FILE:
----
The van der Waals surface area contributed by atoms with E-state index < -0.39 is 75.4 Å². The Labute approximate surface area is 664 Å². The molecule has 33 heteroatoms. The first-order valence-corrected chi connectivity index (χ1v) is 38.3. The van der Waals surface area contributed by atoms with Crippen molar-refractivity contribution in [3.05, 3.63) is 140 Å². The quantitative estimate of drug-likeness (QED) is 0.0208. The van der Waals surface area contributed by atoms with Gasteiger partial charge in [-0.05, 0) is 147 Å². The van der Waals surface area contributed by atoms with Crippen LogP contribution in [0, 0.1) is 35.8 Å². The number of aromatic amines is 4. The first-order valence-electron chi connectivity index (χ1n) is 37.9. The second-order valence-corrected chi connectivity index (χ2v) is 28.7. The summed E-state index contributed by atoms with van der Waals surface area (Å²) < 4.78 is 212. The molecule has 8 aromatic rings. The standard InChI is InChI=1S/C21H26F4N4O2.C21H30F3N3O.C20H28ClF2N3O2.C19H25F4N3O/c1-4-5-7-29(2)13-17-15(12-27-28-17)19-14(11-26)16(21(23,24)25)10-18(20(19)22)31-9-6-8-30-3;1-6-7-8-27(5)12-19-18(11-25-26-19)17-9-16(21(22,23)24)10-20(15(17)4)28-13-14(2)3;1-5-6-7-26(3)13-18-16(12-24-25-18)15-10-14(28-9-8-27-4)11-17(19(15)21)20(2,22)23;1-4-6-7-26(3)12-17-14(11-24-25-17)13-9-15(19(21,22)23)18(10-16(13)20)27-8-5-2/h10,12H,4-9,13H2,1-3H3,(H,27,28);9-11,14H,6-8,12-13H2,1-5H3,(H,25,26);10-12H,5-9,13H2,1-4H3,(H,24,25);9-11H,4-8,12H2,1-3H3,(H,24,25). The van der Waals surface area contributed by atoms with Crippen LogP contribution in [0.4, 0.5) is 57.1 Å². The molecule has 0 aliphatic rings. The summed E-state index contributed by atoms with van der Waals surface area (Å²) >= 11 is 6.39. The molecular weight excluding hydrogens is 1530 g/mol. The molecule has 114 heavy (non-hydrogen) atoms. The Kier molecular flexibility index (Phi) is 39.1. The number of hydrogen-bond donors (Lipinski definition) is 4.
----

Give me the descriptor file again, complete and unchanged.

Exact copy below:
The van der Waals surface area contributed by atoms with E-state index < -0.39 is 75.4 Å². The Labute approximate surface area is 664 Å². The molecule has 33 heteroatoms. The first-order valence-corrected chi connectivity index (χ1v) is 38.3. The van der Waals surface area contributed by atoms with Crippen molar-refractivity contribution in [3.05, 3.63) is 140 Å². The quantitative estimate of drug-likeness (QED) is 0.0208. The van der Waals surface area contributed by atoms with Gasteiger partial charge in [-0.05, 0) is 147 Å². The van der Waals surface area contributed by atoms with Crippen LogP contribution in [0, 0.1) is 35.8 Å². The number of aromatic amines is 4. The first-order valence-electron chi connectivity index (χ1n) is 37.9. The second-order valence-corrected chi connectivity index (χ2v) is 28.7. The summed E-state index contributed by atoms with van der Waals surface area (Å²) < 4.78 is 212. The molecule has 8 aromatic rings. The standard InChI is InChI=1S/C21H26F4N4O2.C21H30F3N3O.C20H28ClF2N3O2.C19H25F4N3O/c1-4-5-7-29(2)13-17-15(12-27-28-17)19-14(11-26)16(21(23,24)25)10-18(20(19)22)31-9-6-8-30-3;1-6-7-8-27(5)12-19-18(11-25-26-19)17-9-16(21(22,23)24)10-20(15(17)4)28-13-14(2)3;1-5-6-7-26(3)13-18-16(12-24-25-18)15-10-14(28-9-8-27-4)11-17(19(15)21)20(2,22)23;1-4-6-7-26(3)12-17-14(11-24-25-17)13-9-15(19(21,22)23)18(10-16(13)20)27-8-5-2/h10,12H,4-9,13H2,1-3H3,(H,27,28);9-11,14H,6-8,12-13H2,1-5H3,(H,25,26);10-12H,5-9,13H2,1-4H3,(H,24,25);9-11H,4-8,12H2,1-3H3,(H,24,25). The van der Waals surface area contributed by atoms with Crippen LogP contribution in [0.4, 0.5) is 57.1 Å². The molecule has 0 aliphatic rings. The summed E-state index contributed by atoms with van der Waals surface area (Å²) >= 11 is 6.39. The molecular weight excluding hydrogens is 1530 g/mol. The molecule has 114 heavy (non-hydrogen) atoms. The Kier molecular flexibility index (Phi) is 39.1. The number of hydrogen-bond donors (Lipinski definition) is 4.